- Then analyse the job description in the advert and match 3–4 points from your list to the skills and experience it requires.
- Incorporate these points into a personal profile targeted to the barista job you’re applying for.
If you’re still an ‘unroasted bean’ writing a barista CV with no experience then use this approach.
- List the skills you already possess. Think back over your education and other jobs you’ve had. Then make a list of the skills that would be transferable to a barista position, such as customer service, and food and beverage serving.
- Write your personal statement by combining these skills with passion for the role, and knowledge about the employer to prove that you’ll be a good fit.
And regardless of your experience, leave this section until last. It’s much easier to write when you have your work experience and skills set out in front of you to refer to.
Now for the God Shot, your work experience section.
Read more: How to Write a CV Summary [10+ Examples]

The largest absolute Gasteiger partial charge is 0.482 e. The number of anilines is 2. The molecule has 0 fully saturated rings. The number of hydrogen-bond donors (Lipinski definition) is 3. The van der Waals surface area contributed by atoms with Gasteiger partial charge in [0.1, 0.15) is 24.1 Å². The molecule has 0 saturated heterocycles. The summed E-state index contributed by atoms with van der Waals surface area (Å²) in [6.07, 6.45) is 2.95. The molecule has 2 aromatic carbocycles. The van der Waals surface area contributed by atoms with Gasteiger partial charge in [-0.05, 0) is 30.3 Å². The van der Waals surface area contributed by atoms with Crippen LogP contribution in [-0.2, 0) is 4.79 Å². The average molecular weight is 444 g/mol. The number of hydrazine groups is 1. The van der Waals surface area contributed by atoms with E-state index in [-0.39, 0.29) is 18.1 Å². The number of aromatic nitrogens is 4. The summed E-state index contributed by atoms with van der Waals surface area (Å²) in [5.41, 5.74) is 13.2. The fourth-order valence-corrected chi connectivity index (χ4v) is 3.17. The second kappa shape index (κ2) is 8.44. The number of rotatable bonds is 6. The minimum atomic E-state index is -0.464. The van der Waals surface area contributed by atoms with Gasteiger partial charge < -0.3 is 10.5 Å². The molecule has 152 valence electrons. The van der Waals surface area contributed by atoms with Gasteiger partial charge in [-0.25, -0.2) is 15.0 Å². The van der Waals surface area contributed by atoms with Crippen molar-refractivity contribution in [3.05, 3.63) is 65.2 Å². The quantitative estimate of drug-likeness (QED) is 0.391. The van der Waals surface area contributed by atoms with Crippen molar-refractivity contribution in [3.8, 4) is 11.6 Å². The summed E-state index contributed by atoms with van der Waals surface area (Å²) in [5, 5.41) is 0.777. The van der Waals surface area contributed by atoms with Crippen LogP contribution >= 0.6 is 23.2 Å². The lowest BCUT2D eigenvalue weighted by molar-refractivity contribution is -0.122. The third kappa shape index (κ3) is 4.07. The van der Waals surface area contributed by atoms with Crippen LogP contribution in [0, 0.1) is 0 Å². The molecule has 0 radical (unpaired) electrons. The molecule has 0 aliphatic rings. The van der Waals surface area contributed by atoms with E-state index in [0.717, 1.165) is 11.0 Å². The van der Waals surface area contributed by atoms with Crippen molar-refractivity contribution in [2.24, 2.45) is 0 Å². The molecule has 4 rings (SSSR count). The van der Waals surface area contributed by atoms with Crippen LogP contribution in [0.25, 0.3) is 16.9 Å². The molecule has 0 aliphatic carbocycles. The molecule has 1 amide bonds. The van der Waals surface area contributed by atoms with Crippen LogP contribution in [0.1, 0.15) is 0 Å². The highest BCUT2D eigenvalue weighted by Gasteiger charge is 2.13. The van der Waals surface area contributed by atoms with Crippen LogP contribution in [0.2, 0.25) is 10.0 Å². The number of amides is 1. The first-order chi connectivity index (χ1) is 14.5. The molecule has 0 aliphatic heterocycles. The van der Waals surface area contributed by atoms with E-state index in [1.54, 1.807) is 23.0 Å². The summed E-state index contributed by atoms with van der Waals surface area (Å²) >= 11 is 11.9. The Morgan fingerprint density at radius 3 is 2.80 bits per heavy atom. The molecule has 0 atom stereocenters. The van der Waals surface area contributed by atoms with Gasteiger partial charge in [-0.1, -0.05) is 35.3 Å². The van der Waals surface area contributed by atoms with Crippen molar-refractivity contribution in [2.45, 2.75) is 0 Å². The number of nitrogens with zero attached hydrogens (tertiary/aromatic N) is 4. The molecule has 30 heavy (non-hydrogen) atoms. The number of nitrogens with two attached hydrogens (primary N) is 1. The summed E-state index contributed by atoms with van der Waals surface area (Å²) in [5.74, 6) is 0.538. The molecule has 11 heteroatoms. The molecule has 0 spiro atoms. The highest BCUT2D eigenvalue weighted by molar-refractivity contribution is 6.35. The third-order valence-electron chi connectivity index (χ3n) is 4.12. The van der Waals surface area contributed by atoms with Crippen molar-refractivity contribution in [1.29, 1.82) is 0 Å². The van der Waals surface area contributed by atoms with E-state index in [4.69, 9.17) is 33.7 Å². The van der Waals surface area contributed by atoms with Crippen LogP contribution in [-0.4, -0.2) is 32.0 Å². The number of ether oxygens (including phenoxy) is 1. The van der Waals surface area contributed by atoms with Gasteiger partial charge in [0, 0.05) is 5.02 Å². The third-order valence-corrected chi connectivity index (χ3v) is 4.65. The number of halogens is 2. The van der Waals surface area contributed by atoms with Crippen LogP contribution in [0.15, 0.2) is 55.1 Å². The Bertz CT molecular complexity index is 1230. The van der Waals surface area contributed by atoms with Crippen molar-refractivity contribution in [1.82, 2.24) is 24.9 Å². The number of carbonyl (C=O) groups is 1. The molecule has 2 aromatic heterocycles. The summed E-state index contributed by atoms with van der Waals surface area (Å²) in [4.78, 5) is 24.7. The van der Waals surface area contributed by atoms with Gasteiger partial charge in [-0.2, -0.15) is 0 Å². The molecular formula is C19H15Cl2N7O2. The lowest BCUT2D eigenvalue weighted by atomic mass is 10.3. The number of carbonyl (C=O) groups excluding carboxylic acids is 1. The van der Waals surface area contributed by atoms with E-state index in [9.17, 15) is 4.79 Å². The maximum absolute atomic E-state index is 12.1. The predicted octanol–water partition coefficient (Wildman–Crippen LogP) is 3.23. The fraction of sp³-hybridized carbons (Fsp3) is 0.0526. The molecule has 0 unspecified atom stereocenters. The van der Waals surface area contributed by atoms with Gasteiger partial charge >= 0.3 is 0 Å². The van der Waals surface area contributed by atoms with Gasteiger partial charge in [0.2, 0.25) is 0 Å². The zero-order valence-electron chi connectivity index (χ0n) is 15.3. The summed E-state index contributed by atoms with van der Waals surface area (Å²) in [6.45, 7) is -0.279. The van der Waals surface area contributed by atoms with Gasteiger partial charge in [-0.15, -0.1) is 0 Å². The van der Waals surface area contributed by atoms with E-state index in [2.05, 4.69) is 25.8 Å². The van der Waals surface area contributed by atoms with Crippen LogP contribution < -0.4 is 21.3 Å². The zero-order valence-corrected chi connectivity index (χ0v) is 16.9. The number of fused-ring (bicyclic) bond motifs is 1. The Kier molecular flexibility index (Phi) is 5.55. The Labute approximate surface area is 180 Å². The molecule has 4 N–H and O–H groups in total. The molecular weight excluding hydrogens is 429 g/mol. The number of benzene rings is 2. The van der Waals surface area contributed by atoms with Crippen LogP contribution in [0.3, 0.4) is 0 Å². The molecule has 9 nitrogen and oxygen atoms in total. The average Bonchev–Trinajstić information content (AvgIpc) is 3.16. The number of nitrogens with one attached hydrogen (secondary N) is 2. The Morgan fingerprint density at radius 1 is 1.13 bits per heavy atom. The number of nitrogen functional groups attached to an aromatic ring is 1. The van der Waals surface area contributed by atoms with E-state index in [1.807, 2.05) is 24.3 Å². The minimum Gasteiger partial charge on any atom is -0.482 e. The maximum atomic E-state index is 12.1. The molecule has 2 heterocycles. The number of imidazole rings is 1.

3. Brew a Perfect Barista CV Work Experience Section
Your work experience section is the single most important part of your whole job application. Hiring managers want baristas who can get to work and start pulling shots with their eyes closed. Here’s how to prove you’ve got what it takes to succeed.
- Your most recent job goes first and you then work back from there.
- For each entry, include the job title, the name of your employer, your dates of employment (using “present” as the end date if you work there now), and then write up to six bullet points describing each job.
- Start each bullet point with a CV action verb like assisted, achieved or operated, to give them added impact.
- Include measurable achievements, don’t just describe barista duties on your CV. It isn’t just about what you did, you’ve got to prove how well you did it too.
- Use the PAR (Problem-Action-Result) technique and accomplishment statements to structure your bullet points.
- Target your CV work experience section to the job description. Pay attention to what skills and experience the hiring manager is looking for and match your experience to what’s required.
And if you haven’t got any direct experience as a barista, don’t worry. Other jobs in retail and hospitality will provide you with useful transferable skills, plus there are plenty of barista training courses available to get some hands-on knowledge of the trade.